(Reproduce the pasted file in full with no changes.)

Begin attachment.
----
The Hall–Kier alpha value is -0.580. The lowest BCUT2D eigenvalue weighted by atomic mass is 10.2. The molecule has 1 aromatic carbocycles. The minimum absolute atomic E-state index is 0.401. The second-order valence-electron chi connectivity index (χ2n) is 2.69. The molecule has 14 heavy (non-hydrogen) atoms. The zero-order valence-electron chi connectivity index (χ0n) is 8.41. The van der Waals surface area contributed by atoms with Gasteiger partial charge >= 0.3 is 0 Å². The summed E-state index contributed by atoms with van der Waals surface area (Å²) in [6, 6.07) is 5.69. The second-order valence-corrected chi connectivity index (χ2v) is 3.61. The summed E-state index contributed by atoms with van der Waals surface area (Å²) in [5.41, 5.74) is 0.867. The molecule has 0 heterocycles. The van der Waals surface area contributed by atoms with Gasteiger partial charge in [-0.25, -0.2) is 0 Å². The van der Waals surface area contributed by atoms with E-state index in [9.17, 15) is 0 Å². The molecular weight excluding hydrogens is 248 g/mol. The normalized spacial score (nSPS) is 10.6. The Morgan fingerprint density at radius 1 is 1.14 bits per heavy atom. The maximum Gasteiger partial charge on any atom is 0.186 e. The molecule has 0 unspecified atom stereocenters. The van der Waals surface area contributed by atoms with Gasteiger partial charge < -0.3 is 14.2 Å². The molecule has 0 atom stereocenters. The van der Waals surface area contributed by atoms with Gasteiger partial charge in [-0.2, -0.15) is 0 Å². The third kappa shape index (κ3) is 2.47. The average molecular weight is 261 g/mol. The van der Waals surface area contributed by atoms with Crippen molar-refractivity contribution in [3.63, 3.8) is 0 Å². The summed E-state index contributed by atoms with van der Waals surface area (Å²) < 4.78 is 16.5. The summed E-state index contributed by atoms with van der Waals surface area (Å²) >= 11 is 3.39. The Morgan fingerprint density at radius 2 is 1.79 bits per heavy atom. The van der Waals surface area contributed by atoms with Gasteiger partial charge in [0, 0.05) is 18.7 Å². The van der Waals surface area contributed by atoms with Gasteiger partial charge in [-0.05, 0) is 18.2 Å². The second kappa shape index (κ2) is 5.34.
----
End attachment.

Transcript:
The Hall–Kier alpha value is -0.580. The lowest BCUT2D eigenvalue weighted by atomic mass is 10.2. The molecule has 1 aromatic carbocycles. The minimum absolute atomic E-state index is 0.401. The second-order valence-electron chi connectivity index (χ2n) is 2.69. The molecule has 14 heavy (non-hydrogen) atoms. The zero-order valence-electron chi connectivity index (χ0n) is 8.41. The van der Waals surface area contributed by atoms with Gasteiger partial charge >= 0.3 is 0 Å². The summed E-state index contributed by atoms with van der Waals surface area (Å²) in [6, 6.07) is 5.69. The second-order valence-corrected chi connectivity index (χ2v) is 3.61. The summed E-state index contributed by atoms with van der Waals surface area (Å²) in [5.41, 5.74) is 0.867. The molecule has 0 heterocycles. The van der Waals surface area contributed by atoms with Gasteiger partial charge in [-0.25, -0.2) is 0 Å². The van der Waals surface area contributed by atoms with E-state index in [9.17, 15) is 0 Å². The molecular weight excluding hydrogens is 248 g/mol. The normalized spacial score (nSPS) is 10.6. The Morgan fingerprint density at radius 1 is 1.14 bits per heavy atom. The maximum Gasteiger partial charge on any atom is 0.186 e. The molecule has 0 unspecified atom stereocenters. The van der Waals surface area contributed by atoms with Gasteiger partial charge < -0.3 is 14.2 Å². The molecule has 0 atom stereocenters. The van der Waals surface area contributed by atoms with Gasteiger partial charge in [-0.2, -0.15) is 0 Å². The third kappa shape index (κ3) is 2.47. The average molecular weight is 261 g/mol. The van der Waals surface area contributed by atoms with Crippen molar-refractivity contribution in [3.63, 3.8) is 0 Å². The summed E-state index contributed by atoms with van der Waals surface area (Å²) < 4.78 is 16.5. The summed E-state index contributed by atoms with van der Waals surface area (Å²) >= 11 is 3.39. The Morgan fingerprint density at radius 2 is 1.79 bits per heavy atom. The van der Waals surface area contributed by atoms with Gasteiger partial charge in [0, 0.05) is 18.7 Å². The van der Waals surface area contributed by atoms with Gasteiger partial charge in [-0.05, 0) is 18.2 Å². The second kappa shape index (κ2) is 5.34.